It is an accepted fact of life that more entrepreneurs are setting up their own businesses than ever before. We all know the drill – a great idea, a shoestring budget, some 20-hour days and whoosh – do it right, and the business will flourish and grow.

Of course, there’s many a slip twixt cup and lip, but for those who turn the dream into a reality, there comes a consequence of growth that you had barely thought about – the need to recruit some help. This is the point where it suddenly starts getting real. After all, it’s one thing launching your own business and flying by the seat of your pants, but are you ready to suddenly be the boss with a workforce to look after?

It’s a lot like parenthood, and can be just as scary, but keep the following tips in mind, and you will do just fine.

Business owner interviewing first employee

Cover yourself

There are all sorts of insurance options available to a business, and depending on your activities and risk appetite, some are more important than others. But employer’s liability insurance is an absolute must, and has to be in place before you even think about employing someone. It protects you against compensation claims and expenses that might arise if an employee suffers injury or illness during the course of their work activities.

Unlike most types of insurance. Employer’s liability is a legal requirement. Fail to take out a policy and you will face fines of up to £2,500 for every day the cover is missing.

Use the available technology

When it comes to recruitment, it’s a buyer’s market, and the chances are you will get plenty of applications for any position you have available. This means you can afford to be choosy, and in the modern era, there are plenty of technological tools around to help you make the right choice.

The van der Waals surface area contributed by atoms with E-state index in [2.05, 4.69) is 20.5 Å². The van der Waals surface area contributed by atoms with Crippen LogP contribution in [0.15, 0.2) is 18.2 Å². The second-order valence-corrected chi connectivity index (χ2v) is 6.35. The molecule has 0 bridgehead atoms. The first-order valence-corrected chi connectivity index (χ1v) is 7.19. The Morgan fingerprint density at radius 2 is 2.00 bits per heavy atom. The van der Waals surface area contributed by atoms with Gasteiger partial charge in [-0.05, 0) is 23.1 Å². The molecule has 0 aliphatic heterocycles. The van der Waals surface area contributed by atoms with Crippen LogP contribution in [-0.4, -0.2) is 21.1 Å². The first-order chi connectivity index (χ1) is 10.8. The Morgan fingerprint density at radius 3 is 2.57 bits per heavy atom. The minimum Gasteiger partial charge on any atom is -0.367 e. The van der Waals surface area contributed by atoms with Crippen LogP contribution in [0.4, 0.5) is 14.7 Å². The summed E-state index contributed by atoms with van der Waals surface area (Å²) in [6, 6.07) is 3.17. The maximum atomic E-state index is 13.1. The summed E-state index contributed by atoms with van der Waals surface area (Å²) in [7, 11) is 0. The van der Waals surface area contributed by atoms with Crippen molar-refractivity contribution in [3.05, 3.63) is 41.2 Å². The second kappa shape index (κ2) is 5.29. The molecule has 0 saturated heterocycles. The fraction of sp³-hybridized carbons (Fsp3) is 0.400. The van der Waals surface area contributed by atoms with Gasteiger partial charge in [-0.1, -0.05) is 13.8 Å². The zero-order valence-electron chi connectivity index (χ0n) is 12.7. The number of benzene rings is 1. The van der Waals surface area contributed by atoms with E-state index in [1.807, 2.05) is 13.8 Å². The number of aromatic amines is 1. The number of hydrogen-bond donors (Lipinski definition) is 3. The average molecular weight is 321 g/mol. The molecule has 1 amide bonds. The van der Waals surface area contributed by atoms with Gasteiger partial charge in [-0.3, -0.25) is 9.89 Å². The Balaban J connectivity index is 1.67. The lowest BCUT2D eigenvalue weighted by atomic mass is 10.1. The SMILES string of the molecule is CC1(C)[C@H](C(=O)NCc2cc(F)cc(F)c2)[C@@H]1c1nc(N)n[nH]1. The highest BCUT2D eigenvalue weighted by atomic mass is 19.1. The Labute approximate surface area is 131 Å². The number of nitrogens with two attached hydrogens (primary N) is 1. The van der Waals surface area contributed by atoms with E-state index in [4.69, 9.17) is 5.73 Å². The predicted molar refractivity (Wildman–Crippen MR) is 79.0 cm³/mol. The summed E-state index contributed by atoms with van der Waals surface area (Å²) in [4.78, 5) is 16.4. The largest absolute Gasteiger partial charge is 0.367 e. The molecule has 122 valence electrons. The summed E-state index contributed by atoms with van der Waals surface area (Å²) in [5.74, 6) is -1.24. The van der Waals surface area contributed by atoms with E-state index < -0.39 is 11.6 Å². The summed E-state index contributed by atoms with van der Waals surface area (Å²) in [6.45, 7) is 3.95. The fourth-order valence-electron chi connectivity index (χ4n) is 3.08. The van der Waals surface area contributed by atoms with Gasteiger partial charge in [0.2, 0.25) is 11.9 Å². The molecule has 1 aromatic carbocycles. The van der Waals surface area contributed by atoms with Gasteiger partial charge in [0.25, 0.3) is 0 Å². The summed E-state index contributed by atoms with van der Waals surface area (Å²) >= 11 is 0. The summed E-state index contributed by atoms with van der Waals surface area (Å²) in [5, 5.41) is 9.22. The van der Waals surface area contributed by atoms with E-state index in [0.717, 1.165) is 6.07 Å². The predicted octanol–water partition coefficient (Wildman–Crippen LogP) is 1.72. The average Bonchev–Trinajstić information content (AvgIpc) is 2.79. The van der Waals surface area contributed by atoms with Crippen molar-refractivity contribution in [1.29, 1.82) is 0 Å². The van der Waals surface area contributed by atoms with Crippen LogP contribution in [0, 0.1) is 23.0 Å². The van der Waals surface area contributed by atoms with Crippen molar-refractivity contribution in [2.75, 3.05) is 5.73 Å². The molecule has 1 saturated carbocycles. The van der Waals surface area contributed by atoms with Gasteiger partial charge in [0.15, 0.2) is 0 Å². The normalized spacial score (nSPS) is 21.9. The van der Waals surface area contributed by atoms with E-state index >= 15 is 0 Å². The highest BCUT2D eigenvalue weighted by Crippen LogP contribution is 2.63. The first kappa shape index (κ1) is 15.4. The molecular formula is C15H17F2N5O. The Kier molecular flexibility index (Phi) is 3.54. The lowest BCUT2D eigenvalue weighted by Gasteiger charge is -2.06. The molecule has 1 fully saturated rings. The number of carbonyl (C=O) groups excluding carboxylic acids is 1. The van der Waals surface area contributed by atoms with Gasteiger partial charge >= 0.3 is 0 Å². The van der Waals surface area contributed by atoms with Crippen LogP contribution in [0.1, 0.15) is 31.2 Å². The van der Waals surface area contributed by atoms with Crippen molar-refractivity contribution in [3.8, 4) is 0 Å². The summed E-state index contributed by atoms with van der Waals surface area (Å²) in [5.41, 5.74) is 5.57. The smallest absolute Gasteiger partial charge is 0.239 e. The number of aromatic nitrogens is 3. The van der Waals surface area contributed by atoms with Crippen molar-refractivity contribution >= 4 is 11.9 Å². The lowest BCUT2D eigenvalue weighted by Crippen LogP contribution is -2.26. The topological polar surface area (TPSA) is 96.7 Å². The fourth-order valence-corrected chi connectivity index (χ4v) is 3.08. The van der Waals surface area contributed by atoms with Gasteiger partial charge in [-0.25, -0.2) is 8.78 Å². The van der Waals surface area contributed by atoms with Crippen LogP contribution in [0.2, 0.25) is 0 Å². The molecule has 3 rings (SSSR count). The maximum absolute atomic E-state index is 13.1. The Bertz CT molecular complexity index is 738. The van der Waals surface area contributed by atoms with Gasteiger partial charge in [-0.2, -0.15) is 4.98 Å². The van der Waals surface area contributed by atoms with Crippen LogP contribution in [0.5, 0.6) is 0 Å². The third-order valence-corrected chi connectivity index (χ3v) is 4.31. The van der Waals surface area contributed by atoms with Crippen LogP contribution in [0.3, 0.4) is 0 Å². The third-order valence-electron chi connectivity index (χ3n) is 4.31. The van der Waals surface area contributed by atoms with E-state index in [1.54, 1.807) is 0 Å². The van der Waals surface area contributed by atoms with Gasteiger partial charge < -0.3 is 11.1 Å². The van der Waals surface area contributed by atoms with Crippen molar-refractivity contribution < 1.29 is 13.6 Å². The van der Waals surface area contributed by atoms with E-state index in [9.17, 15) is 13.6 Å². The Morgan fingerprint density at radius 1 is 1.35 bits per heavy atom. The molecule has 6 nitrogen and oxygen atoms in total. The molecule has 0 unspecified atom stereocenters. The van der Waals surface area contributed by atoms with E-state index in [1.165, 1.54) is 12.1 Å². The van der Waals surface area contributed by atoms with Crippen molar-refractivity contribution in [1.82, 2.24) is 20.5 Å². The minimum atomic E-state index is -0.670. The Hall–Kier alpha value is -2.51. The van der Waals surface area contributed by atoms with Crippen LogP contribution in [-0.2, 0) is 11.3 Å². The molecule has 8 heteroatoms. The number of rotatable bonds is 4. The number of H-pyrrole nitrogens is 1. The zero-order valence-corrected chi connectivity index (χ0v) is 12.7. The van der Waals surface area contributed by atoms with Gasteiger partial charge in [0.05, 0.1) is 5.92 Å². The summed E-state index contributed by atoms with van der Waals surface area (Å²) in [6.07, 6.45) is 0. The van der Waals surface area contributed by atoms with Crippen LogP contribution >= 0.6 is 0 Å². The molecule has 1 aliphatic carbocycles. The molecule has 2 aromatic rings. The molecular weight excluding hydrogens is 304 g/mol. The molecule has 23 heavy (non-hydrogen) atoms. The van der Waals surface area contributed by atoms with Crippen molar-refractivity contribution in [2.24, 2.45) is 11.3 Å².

Innovations in the employee referrals sector are particularly valuable for matching the right people to the right roles – and ultimately, that has to be in the best interests of everyone.

contract writing

Sign on the dotted line

An expert mediator in employment disputes once commented that a verbal contract isn’t worth the paper it’s not written on. Whether you are employing someone full or part time, and even if it’s someone you know, get a proper employment contract in place. Again, it protects both your interests, so there is no reason not to do it.

You don’t necessarily need to spend money on a lawyer to draw it up as long as you run through a checklist to make sure it contains all the necessary components. Make sure you have it agreed and signed within two months of employing someone, or you will be in breach of employment law.

Tell the tax man

Last but by no means least, you need to inform HMRC. You can register yourself as an employer using their online portal, and will need to register your employee within 30 days of employment starting. They will fine you at least £100 if you are late, so don’t delay.